114 Pulse Charging To test the charge control system of the BMS, a low voltage charger was used along with one module of batteries. Charge control was implemented using the main contactor for the test. The chargers output power was a very large problem in the test. As the oscilloscope plot in Figure 29 shows there was a large percentage of voltage and current ripple. In fact, approximately 50% of the current was AC ripple. The amplitude of the DC ripple was 1.3V, which made looking for a peak charging value difficult. To make matters worse, there was a huge inrush spike when the main contactor was turned on. This spike caused the BMS to turn off the contactor, because it exceeded the high voltage turn off setting. A transient voltage suppresser was added, which reduced the inrush spike enough to operate the charger. However, the main contactor did not respond well the frequent on/off cycles required for pulse charging. In spite of these difficulties, the system did work, cycling based on cell voltage. As shown below the cells were charged from the state shown in the first LCD picture from the testing section. Balancing The cell balancing feature is implemented as part of the pulse finish charge. Balance resistors are switched on if a cell exceeds the packs average voltage by a predetermined percentage. The balance resistors are turned on by communicating with the DS2764 cell monitoring IC using the I2C bus. As shown below, the function is very effective in balancing the cells.

115

Fig. 29. Low voltage charger output waveform.

116 Cell voltages were measured with a Greenlee CM4000 DMM to verify the values. These values were compared to the BMS system values shown in Figure 30. Cell 0 voltage: Cell 1 voltage: Cell 2 voltage: Cell 3: voltage: 3.76V 3.75V 3.76V 3.76V

Fig. 30. LCD screenshot of cell status after charging.

Battery Management System Conclusion The main subsystems of the Battery Management system are operational. Some of the systems need refinement, both with hardware and software. Good feedback with accurate current sensing and bus voltage sensing will be necessary for both safety and fuel gauging. The experience with the low voltage power supply emphasizes the need for decent quality power for charging the cells. Too much ripple will make it difficult for the BMS to control the charging.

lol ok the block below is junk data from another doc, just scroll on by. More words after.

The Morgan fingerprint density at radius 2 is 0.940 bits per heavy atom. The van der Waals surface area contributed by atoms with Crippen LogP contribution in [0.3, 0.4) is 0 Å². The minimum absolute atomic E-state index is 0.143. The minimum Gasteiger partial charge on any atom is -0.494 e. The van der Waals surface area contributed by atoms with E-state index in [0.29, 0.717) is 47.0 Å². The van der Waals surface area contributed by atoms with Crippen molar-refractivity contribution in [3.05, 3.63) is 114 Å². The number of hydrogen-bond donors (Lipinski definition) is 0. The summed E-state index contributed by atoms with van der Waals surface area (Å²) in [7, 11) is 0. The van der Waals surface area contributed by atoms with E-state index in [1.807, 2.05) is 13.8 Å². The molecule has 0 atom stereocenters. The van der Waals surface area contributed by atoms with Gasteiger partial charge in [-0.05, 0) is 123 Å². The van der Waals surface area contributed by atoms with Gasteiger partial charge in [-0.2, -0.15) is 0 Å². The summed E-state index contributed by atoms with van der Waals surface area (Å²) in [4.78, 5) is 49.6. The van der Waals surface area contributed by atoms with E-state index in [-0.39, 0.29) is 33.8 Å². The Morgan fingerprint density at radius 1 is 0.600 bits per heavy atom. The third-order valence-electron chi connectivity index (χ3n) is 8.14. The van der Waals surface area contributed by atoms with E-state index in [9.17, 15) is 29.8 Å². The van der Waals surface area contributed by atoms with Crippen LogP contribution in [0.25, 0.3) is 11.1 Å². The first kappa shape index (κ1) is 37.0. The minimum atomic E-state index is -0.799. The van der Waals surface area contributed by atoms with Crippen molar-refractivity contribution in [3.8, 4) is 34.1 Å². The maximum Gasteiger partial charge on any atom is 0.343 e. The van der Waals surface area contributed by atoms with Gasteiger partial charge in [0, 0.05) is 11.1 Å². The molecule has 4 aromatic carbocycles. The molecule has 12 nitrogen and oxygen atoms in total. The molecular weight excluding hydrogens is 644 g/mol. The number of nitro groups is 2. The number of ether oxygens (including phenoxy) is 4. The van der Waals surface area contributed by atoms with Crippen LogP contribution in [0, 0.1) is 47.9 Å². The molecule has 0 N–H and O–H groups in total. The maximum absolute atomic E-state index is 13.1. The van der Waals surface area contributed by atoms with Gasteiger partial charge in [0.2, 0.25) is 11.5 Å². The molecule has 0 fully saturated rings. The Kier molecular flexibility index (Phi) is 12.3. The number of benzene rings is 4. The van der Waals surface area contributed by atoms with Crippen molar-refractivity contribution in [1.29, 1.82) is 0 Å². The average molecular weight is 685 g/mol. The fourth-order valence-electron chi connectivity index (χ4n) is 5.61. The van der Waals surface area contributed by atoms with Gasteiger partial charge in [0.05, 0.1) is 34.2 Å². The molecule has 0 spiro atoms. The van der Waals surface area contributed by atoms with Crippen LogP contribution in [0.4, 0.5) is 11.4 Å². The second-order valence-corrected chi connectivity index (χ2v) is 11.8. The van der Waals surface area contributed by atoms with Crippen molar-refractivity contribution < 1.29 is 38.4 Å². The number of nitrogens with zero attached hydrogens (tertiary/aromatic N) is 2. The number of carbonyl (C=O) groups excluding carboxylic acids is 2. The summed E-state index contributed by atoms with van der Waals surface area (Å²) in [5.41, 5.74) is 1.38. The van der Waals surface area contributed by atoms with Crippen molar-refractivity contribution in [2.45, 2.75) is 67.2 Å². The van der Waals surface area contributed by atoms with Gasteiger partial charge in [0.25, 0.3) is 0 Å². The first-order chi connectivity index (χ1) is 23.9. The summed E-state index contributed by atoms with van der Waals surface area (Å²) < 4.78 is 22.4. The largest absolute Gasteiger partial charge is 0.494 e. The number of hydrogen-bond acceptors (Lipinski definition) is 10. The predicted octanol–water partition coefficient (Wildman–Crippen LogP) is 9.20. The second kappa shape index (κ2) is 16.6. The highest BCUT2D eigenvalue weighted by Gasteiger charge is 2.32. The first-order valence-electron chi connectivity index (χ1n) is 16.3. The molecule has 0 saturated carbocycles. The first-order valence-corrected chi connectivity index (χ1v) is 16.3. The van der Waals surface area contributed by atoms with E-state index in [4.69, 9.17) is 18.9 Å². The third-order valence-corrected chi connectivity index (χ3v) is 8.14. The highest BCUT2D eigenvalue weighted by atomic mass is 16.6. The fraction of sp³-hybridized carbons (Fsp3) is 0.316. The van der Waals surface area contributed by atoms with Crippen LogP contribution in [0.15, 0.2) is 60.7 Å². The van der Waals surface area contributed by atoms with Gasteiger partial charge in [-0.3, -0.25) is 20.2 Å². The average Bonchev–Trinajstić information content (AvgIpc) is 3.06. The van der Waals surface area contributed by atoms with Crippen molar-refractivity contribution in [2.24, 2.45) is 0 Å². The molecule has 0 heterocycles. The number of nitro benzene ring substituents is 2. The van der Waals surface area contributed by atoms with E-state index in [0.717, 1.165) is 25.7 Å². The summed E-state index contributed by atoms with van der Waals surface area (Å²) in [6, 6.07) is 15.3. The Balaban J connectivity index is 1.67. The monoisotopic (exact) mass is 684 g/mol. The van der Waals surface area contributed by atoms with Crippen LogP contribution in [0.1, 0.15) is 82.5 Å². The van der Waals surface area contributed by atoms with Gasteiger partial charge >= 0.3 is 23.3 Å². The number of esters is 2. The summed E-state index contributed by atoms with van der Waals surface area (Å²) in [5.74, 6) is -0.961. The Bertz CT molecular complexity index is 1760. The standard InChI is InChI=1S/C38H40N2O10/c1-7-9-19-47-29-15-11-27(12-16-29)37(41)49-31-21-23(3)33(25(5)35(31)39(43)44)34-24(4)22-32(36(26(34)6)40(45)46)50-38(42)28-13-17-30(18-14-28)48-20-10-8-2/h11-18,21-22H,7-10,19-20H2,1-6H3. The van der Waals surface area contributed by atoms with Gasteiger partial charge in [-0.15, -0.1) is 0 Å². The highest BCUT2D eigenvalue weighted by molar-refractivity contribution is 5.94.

117 The core logic and operation of the controller is both robust and flexible, allowing easy improvements. With more testing and refinement, an simple, robust, and trustworthy battery management system can result.

CHAPTER IV

CONCLUSIONS AND RECOMMENDATIONS

Conclusions The goal of this project was to develop an integrated energy management system that included all necessary components to store energy for an electric vehicle in a modular, user-configurable system. Through both design studies and construction of a working model, the project verified that such a concept could be practically implemented. While the model is small scale, using lithium ion laptop batteries rather than full-scale EV cells, all the technology developed in this design can easily be scaled to the proper size required. The charger design developed for this project is both simple in its construction and sophisticated in its implementation. By targeting a high-voltage battery system, utility-supplied voltage would need to be increased with little extra power conditioning required. For this application, a switch-mode boost converter is the simplest and most efficient power converter available. Sophisticated control of the charger, including individual cell voltage monitoring, was implemented by integrating the battery management system with the charger. The battery management system was implemented using a distributed management topology. Each cell-management device has measurement and balancing capabilities. All the devices are linked using the well-proven I2C communication bus. 118